Is the Landlord and Tenant Board’s ‘digital first’ approach leaving Ontario renters behind?

In response to COVID-19, the board shifted to phone and online hearings — and advocates say that jeopardizes access to justice for vulnerable tenants
By Mary Baxter - Published on Jan 22, 2021
Ashtynn Cairney, shown here with her two-year-old daughter, Lilah, received a notice of eviction in November 2020. (Courtesy of Ashtynn Cairney)



WALKERTON — The Landlord and Tenant Board notice arrived in Ashtynn Cairney’s email at 2:15 p.m. on November 8. The 28-year-old single mother had gotten behind on her rent, and, the message said, her landlord was moving to evict her from the two-bedroom apartment in Walkerton. A video hearing to adjudicate her landlord’s request would be held December 4. The LTB advised her to check her junk-email folder often — and noted that she could expect to receive a paper copy of the notice by regular mail.

The notice didn’t arrive until the day before the hearing, four days after the board’s deadline requiring Cairney to file any digital copies of the documents she planned to use as evidence. The stamped envelope lacked both a date stamp and a return address. “I thought it was just, like, a package from Amazon or something,” says Cairney, who is unemployed and receives social assistance. “I’m glad I check my emails regularly or else I would’ve been totally screwed.”

The board introduced the use of digital hearings, held by telephone and videoconference, in August to accommodate COVID-19 safety restrictions and to speed adjudication of both the backlog of cases from five months of suspended operations and the influx of new cases after a province-wide ban on evictions was lifted in August.

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In September, Tribunals Ontario announced it would continue to embrace a digital-first approach to hearings for all 14 adjudicative tribunals it represents — conducting video, telephone, and written hearings “where feasible.” “It’s important that the services we provide are accessible, efficient and effectively meet the needs of the thousands of people who access our tribunals,” Sean Weir, executive chair of the provincial agency, said in a news release. (The tribunal declined’s request to interview Weir.)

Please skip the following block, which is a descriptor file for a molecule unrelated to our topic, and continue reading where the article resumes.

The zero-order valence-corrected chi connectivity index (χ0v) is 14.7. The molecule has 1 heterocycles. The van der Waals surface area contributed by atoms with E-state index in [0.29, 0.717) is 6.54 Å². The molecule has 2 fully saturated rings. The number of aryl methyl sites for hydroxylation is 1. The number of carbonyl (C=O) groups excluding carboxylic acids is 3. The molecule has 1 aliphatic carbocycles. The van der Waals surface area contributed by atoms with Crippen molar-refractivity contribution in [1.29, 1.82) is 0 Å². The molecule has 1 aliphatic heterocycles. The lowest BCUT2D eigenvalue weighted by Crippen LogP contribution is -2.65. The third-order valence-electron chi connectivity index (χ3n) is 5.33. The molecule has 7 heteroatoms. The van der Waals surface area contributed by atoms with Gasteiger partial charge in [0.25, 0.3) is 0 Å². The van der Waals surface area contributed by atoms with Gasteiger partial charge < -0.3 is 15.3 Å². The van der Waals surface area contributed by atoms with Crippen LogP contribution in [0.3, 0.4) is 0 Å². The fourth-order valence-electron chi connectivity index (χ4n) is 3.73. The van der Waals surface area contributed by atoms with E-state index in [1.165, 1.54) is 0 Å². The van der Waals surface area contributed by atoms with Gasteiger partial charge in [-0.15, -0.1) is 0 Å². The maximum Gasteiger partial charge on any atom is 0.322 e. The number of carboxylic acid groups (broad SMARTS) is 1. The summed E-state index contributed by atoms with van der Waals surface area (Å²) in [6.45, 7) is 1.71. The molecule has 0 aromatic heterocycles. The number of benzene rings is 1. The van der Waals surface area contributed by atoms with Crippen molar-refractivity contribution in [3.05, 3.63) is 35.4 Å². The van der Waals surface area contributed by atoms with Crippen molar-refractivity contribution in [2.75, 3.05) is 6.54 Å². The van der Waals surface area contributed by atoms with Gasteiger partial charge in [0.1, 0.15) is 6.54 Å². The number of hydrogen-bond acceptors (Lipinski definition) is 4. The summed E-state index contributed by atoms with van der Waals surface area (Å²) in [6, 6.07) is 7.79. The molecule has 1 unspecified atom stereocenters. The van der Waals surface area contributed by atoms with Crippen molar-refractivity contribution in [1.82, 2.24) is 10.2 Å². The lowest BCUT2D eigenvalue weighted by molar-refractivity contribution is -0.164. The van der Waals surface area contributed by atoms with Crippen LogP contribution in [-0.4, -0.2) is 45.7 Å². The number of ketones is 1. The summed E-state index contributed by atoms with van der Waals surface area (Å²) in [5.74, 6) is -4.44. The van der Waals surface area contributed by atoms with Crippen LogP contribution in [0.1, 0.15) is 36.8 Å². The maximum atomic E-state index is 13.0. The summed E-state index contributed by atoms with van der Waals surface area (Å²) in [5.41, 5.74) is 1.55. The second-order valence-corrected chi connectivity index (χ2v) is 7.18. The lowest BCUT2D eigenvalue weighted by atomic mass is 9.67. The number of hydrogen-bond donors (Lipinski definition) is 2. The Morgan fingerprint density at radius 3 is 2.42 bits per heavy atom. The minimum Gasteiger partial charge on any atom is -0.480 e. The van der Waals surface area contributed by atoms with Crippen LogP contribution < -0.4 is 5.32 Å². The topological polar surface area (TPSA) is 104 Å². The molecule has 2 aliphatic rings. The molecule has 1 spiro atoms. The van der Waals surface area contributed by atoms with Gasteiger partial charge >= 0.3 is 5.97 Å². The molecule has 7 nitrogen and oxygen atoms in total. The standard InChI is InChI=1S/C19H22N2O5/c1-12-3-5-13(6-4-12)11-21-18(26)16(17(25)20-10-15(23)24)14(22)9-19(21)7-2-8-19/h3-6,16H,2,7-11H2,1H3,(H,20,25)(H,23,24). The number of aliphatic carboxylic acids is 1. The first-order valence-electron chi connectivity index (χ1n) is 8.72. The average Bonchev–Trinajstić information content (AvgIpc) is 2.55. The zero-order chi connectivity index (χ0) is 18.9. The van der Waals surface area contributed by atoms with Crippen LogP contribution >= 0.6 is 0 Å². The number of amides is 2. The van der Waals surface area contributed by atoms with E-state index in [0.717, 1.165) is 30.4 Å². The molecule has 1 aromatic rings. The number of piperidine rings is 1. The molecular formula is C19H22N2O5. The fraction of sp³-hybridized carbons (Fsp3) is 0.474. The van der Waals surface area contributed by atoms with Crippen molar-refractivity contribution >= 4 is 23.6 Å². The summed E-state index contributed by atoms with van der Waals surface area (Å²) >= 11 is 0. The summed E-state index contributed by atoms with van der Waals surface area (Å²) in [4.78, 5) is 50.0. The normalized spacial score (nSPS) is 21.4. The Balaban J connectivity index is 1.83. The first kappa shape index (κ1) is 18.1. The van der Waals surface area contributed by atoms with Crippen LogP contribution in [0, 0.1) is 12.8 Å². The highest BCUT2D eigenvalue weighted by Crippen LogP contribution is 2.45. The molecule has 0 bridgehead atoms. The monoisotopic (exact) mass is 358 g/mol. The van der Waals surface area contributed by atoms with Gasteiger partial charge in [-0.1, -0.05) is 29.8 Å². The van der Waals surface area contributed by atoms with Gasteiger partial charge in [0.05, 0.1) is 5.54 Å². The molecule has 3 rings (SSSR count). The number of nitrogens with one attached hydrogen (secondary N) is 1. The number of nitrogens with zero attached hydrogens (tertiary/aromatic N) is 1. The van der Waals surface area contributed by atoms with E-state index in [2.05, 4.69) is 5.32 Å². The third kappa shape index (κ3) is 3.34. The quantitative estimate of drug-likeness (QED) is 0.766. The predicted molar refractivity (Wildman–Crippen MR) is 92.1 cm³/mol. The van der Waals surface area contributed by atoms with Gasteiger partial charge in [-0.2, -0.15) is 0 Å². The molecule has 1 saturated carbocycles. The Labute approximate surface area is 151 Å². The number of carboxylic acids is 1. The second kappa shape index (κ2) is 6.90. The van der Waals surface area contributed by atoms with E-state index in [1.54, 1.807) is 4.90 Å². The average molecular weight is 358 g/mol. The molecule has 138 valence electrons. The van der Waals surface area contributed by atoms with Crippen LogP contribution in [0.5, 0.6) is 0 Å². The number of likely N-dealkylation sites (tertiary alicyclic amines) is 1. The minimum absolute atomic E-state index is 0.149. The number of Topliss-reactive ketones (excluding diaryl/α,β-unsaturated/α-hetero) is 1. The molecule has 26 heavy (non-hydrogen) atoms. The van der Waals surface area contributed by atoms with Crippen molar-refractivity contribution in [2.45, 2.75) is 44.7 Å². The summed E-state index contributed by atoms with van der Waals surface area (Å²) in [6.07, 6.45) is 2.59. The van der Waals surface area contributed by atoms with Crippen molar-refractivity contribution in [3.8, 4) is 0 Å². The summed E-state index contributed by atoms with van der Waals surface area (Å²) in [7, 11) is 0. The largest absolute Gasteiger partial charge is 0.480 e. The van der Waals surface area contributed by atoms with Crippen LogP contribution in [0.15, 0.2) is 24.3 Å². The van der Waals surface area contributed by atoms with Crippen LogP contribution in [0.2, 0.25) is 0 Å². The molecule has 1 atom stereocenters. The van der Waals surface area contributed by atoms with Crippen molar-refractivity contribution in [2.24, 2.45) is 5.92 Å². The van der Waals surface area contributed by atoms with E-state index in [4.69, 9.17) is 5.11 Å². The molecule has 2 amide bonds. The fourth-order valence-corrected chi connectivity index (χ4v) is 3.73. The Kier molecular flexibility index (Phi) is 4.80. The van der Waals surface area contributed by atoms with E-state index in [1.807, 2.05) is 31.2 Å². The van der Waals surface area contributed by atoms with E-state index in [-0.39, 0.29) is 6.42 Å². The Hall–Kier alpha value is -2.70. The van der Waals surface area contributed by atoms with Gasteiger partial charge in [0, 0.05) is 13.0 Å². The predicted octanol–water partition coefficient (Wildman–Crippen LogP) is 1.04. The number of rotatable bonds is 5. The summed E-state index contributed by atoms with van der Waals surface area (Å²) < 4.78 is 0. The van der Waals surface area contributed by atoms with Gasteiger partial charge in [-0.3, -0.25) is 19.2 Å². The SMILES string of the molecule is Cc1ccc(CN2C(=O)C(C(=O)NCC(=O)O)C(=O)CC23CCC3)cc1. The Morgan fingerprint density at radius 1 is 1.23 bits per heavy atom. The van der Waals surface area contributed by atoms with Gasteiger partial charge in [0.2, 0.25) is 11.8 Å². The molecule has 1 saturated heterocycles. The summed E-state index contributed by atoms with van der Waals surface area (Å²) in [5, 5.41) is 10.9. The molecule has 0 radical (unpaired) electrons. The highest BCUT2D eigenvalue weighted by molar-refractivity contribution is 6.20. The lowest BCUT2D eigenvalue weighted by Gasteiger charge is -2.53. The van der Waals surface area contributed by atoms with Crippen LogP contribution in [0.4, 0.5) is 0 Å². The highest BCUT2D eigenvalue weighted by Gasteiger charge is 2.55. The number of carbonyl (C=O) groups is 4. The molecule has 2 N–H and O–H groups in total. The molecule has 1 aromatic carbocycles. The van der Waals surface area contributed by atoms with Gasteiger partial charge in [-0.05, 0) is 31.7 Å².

Representatives of legal-aid and renter-advocacy services, though, say that this approach jeopardizes access for vulnerable populations in Ontario’s rural and remote communities — and others across the province who live on low incomes and don’t have internet access. “There are lots of smaller communities and rural areas where internet service, cell-phone service, is not really adequate,” says Kenn Hale, director of legal and advocacy at Advocacy Centre for Tenants Ontario. “And if this is the only way that people are going to be permitted to participate in a legal proceeding that determines whether they’ll have a place to live or not, it is really concerning.”

Seana Moorhead, executive director of Grey Bruce Community Legal Clinic, says that, for the 31 cases heard in her region in November, 17 tenants — or 55 per cent — were no-shows; the no-show rate for the province is 22 per cent and for the GTA, 18 per cent. Her organization represents, on average, a third of the tenants in the area that appear before the board. She says that, since hearings went digital, the clinic’s no-show rate has been more than 90 per cent. 

“It is really alarming,” she says. “We had one that we know the person didn’t show up for because he didn’t have a phone … So, of course, we can’t call him and say, ‘Hey, you have a hearing,’ because he doesn’t have a phone.”

a smiling woman sits at a desk
Seana Moorhead is the executive director of Grey Bruce Community Legal Clinic. (Courtesy of Seana Moorhead)

Jamie Hildebrand, executive director of the Huron Perth Community Legal Clinic, says that one of his clients, who had neither landline nor cellphone access, had to call into his hearing from a pay phone. “He was outside, and he was cold,” Hildebrand says. “And as the hearing kept going on, it got colder and colder, and it started to rain really hard. I could hear these noises in the background. It’s the guy shivering.” Forty minutes into the hearing, he says, his client swore and said, “I can’t stand it; I can’t stay” and hung up.